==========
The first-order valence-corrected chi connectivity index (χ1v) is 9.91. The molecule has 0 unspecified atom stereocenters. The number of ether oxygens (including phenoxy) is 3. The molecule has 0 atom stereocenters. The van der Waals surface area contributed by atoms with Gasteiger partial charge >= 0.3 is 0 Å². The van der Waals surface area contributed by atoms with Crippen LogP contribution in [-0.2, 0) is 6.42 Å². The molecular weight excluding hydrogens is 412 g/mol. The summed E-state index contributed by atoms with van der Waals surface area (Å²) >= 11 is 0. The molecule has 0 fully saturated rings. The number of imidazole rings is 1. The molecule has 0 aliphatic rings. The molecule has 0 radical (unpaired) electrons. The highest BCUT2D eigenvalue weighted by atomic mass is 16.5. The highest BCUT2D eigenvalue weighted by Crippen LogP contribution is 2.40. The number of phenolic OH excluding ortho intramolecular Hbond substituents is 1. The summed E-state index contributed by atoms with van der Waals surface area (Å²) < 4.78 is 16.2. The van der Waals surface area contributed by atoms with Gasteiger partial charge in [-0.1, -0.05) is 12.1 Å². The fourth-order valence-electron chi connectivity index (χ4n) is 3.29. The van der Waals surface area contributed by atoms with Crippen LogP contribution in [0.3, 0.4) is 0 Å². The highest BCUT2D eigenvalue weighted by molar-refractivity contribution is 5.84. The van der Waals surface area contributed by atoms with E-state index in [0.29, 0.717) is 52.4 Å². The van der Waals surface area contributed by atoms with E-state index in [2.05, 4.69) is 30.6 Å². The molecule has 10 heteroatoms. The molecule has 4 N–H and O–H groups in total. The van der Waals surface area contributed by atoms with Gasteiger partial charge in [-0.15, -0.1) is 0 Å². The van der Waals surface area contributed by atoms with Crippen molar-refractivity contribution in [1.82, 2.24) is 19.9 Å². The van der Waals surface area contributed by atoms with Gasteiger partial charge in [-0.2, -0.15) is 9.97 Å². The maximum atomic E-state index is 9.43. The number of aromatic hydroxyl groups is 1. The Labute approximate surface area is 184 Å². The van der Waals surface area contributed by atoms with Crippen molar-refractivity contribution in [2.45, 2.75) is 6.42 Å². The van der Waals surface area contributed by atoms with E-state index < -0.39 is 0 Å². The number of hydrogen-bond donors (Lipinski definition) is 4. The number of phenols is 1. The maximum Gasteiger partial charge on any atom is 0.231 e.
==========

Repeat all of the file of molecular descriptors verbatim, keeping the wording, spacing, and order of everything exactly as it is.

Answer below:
The first-order valence-corrected chi connectivity index (χ1v) is 9.91. The molecule has 0 unspecified atom stereocenters. The number of ether oxygens (including phenoxy) is 3. The molecule has 0 atom stereocenters. The van der Waals surface area contributed by atoms with Gasteiger partial charge >= 0.3 is 0 Å². The van der Waals surface area contributed by atoms with Crippen LogP contribution in [-0.2, 0) is 6.42 Å². The molecular weight excluding hydrogens is 412 g/mol. The summed E-state index contributed by atoms with van der Waals surface area (Å²) >= 11 is 0. The molecule has 0 fully saturated rings. The number of imidazole rings is 1. The molecule has 0 aliphatic rings. The molecule has 0 radical (unpaired) electrons. The highest BCUT2D eigenvalue weighted by atomic mass is 16.5. The highest BCUT2D eigenvalue weighted by Crippen LogP contribution is 2.40. The number of phenolic OH excluding ortho intramolecular Hbond substituents is 1. The summed E-state index contributed by atoms with van der Waals surface area (Å²) < 4.78 is 16.2. The van der Waals surface area contributed by atoms with Gasteiger partial charge in [-0.1, -0.05) is 12.1 Å². The fourth-order valence-electron chi connectivity index (χ4n) is 3.29. The van der Waals surface area contributed by atoms with Crippen LogP contribution in [0.3, 0.4) is 0 Å². The highest BCUT2D eigenvalue weighted by molar-refractivity contribution is 5.84. The van der Waals surface area contributed by atoms with E-state index in [0.29, 0.717) is 52.4 Å². The van der Waals surface area contributed by atoms with E-state index in [2.05, 4.69) is 30.6 Å². The molecule has 10 heteroatoms. The molecule has 4 N–H and O–H groups in total. The van der Waals surface area contributed by atoms with Gasteiger partial charge in [-0.15, -0.1) is 0 Å². The van der Waals surface area contributed by atoms with Crippen molar-refractivity contribution in [1.82, 2.24) is 19.9 Å². The van der Waals surface area contributed by atoms with Gasteiger partial charge in [-0.2, -0.15) is 9.97 Å². The maximum atomic E-state index is 9.43. The number of aromatic hydroxyl groups is 1. The Labute approximate surface area is 184 Å². The van der Waals surface area contributed by atoms with Crippen molar-refractivity contribution in [2.45, 2.75) is 6.42 Å². The van der Waals surface area contributed by atoms with E-state index < -0.39 is 0 Å². The number of hydrogen-bond donors (Lipinski definition) is 4. The number of phenols is 1. The maximum Gasteiger partial charge on any atom is 0.231 e.